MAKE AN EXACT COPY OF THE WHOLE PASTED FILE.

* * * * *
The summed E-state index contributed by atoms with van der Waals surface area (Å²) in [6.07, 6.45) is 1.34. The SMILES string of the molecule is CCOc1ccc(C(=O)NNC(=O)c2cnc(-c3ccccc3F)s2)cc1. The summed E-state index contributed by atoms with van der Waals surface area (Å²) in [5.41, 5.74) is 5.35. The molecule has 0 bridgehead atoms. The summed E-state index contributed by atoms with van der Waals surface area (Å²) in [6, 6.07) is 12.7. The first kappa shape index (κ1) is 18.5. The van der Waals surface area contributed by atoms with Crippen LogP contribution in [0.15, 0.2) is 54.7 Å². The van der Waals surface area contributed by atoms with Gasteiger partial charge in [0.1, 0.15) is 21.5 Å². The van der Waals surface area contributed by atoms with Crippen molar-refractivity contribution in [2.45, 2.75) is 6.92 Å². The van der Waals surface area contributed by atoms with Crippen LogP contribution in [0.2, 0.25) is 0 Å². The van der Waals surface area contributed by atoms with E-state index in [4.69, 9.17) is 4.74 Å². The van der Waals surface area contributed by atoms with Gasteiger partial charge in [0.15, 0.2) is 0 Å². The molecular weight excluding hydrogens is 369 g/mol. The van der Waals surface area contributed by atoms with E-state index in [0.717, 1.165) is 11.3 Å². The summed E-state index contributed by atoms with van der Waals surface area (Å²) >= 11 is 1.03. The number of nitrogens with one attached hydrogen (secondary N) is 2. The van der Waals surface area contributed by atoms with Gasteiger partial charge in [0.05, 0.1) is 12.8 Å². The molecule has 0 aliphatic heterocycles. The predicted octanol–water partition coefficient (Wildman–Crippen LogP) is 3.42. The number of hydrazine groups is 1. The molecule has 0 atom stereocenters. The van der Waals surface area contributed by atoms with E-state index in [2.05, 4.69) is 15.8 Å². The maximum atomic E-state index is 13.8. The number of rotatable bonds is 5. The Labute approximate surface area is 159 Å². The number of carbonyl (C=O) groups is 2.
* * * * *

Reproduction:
The summed E-state index contributed by atoms with van der Waals surface area (Å²) in [6.07, 6.45) is 1.34. The SMILES string of the molecule is CCOc1ccc(C(=O)NNC(=O)c2cnc(-c3ccccc3F)s2)cc1. The summed E-state index contributed by atoms with van der Waals surface area (Å²) in [5.41, 5.74) is 5.35. The molecule has 0 bridgehead atoms. The summed E-state index contributed by atoms with van der Waals surface area (Å²) in [6, 6.07) is 12.7. The first kappa shape index (κ1) is 18.5. The van der Waals surface area contributed by atoms with Crippen LogP contribution in [0.15, 0.2) is 54.7 Å². The van der Waals surface area contributed by atoms with Gasteiger partial charge in [0.1, 0.15) is 21.5 Å². The van der Waals surface area contributed by atoms with Crippen molar-refractivity contribution in [2.45, 2.75) is 6.92 Å². The van der Waals surface area contributed by atoms with Crippen LogP contribution in [0.2, 0.25) is 0 Å². The van der Waals surface area contributed by atoms with E-state index in [4.69, 9.17) is 4.74 Å². The van der Waals surface area contributed by atoms with Gasteiger partial charge in [0.15, 0.2) is 0 Å². The molecular weight excluding hydrogens is 369 g/mol. The van der Waals surface area contributed by atoms with E-state index in [0.717, 1.165) is 11.3 Å². The summed E-state index contributed by atoms with van der Waals surface area (Å²) >= 11 is 1.03. The number of nitrogens with one attached hydrogen (secondary N) is 2. The van der Waals surface area contributed by atoms with Gasteiger partial charge in [0.05, 0.1) is 12.8 Å². The molecule has 0 aliphatic heterocycles. The predicted octanol–water partition coefficient (Wildman–Crippen LogP) is 3.42. The number of hydrazine groups is 1. The molecule has 0 atom stereocenters. The van der Waals surface area contributed by atoms with E-state index in [2.05, 4.69) is 15.8 Å². The maximum atomic E-state index is 13.8. The number of rotatable bonds is 5. The Labute approximate surface area is 159 Å². The number of carbonyl (C=O) groups is 2.